Can you quantify those achievements, put a number to them?  If you can’t, why not ask your employer to?   You cannot afford to be shy or humble.  With average UK wage increases in 2011 predicted at 2.7% against inflation at 3.1%, it will cost you.

Do your homework.  Know what you want, know what you need, be realistic, be reasonable.  Know your price, know your value, know your worth.

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Filed under Careers, research

Relocate or wither and die on the corporate vine

http://www.telegraph.co.uk reports this morning Des Hurlby, Human Resources Director at international car maker Jaguar Land Rover,  as having “had “pointed” conversations with up to five of the company’s best employees urging them to consider moving “out of leafy Warwickshire” to China to help the company capitalise on emerging markets“.

” Those who refused had less chance of being shortlisted for a future top job at the company” reads the report.

The war for talent is truly global.  If you want to assume a seat at the top table in a global company then you need a truly global perspective.  In that sense Mr Hurlby is right to suggest that your experience of life in “leafy Warwickshire” alone is unlikely to equip you for the challenges you will face as CEO of Worlwide Plc.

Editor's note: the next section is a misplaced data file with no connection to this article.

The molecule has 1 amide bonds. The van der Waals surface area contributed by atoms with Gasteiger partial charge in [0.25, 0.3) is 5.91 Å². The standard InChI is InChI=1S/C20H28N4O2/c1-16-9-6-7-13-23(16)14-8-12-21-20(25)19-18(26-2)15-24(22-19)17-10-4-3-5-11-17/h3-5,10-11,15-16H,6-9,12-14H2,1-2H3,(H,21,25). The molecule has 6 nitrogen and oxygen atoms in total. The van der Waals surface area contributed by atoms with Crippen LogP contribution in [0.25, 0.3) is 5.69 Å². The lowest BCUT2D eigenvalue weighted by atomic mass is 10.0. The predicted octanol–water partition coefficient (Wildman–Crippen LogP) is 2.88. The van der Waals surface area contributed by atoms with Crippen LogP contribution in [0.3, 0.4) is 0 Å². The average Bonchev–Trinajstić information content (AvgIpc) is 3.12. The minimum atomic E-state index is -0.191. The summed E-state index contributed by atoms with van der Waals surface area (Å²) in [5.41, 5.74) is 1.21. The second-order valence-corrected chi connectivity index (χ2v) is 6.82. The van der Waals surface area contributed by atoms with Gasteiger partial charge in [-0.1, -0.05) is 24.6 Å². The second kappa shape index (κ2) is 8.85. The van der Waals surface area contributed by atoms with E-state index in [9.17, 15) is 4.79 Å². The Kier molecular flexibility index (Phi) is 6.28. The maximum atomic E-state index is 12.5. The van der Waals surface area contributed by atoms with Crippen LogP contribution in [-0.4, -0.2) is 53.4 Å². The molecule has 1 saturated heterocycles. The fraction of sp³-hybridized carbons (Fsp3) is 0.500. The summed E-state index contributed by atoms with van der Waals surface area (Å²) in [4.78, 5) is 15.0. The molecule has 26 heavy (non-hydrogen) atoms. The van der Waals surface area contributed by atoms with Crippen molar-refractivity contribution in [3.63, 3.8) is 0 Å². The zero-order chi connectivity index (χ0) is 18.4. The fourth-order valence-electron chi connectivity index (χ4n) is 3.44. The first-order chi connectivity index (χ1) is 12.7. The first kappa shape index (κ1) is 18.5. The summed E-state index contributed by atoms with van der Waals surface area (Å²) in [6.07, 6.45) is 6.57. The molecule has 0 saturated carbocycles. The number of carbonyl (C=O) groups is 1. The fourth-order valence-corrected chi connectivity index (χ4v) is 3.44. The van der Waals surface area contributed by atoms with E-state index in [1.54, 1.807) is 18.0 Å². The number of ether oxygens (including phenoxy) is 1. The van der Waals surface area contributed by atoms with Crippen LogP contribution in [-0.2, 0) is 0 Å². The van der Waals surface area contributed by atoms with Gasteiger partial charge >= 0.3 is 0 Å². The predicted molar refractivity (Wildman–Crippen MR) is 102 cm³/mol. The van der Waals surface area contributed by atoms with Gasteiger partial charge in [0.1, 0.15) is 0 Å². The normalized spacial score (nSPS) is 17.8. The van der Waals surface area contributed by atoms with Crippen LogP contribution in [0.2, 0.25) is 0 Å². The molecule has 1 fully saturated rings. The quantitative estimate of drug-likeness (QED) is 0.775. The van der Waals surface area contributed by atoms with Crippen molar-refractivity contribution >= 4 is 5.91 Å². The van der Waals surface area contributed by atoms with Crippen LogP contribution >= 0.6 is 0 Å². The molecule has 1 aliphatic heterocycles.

To run a global company in 2010, you need to understand politics, culture, economics, social issues, working practices, people, management styles, the laws of the land in which you are operating, the list goes on.  Sure you can gain such knowledge from in – country leadership, but unless you have experienced working life in a practical sense in other cultures how can you understand the opportunities, innovation and strategies required to remain competitive?

That aside, the article refers to Jaguars stance as controversial.  It’s not.  The employer is well within its rights to explain to its employees that if you want the top job you will have to consider upping sticks and relocating.   The employee is equally within their rights to refuse to relocate.